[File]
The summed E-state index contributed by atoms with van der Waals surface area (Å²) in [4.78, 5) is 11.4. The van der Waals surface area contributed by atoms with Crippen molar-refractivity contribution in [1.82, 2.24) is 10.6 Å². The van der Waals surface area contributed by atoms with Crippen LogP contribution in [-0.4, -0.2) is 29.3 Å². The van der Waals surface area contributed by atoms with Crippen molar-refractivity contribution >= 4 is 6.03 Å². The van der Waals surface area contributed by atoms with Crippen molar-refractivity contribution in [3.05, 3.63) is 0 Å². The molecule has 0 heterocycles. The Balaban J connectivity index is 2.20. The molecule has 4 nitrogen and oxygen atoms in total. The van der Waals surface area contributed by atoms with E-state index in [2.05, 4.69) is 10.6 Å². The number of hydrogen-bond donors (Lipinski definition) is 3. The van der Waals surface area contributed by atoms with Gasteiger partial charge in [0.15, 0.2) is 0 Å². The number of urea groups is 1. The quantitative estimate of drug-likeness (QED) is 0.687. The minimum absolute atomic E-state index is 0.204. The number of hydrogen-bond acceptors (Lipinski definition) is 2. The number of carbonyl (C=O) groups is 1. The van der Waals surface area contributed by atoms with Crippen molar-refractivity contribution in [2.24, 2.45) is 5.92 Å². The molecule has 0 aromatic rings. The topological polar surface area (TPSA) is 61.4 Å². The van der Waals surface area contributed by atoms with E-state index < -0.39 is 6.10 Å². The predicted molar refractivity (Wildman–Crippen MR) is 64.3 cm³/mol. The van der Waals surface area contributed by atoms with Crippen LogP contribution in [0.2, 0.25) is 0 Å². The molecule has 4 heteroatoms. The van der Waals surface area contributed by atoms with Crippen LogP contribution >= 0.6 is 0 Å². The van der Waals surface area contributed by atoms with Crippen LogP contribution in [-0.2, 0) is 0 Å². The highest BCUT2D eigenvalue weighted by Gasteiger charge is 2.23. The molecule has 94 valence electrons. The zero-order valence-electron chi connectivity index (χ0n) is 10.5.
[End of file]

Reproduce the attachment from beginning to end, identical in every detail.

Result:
The summed E-state index contributed by atoms with van der Waals surface area (Å²) in [4.78, 5) is 11.4. The van der Waals surface area contributed by atoms with Crippen molar-refractivity contribution in [1.82, 2.24) is 10.6 Å². The van der Waals surface area contributed by atoms with Crippen LogP contribution in [-0.4, -0.2) is 29.3 Å². The van der Waals surface area contributed by atoms with Crippen molar-refractivity contribution >= 4 is 6.03 Å². The van der Waals surface area contributed by atoms with Crippen molar-refractivity contribution in [3.05, 3.63) is 0 Å². The molecule has 0 heterocycles. The Balaban J connectivity index is 2.20. The molecule has 4 nitrogen and oxygen atoms in total. The van der Waals surface area contributed by atoms with E-state index in [2.05, 4.69) is 10.6 Å². The number of hydrogen-bond donors (Lipinski definition) is 3. The van der Waals surface area contributed by atoms with Gasteiger partial charge in [0.15, 0.2) is 0 Å². The number of urea groups is 1. The quantitative estimate of drug-likeness (QED) is 0.687. The minimum absolute atomic E-state index is 0.204. The number of hydrogen-bond acceptors (Lipinski definition) is 2. The number of carbonyl (C=O) groups is 1. The van der Waals surface area contributed by atoms with Crippen molar-refractivity contribution in [2.24, 2.45) is 5.92 Å². The molecule has 0 aromatic rings. The topological polar surface area (TPSA) is 61.4 Å². The van der Waals surface area contributed by atoms with E-state index < -0.39 is 6.10 Å². The predicted molar refractivity (Wildman–Crippen MR) is 64.3 cm³/mol. The van der Waals surface area contributed by atoms with Crippen LogP contribution in [0.2, 0.25) is 0 Å². The molecule has 4 heteroatoms. The van der Waals surface area contributed by atoms with Crippen LogP contribution >= 0.6 is 0 Å². The van der Waals surface area contributed by atoms with Crippen LogP contribution in [-0.2, 0) is 0 Å². The highest BCUT2D eigenvalue weighted by Gasteiger charge is 2.23. The molecule has 94 valence electrons. The zero-order valence-electron chi connectivity index (χ0n) is 10.5.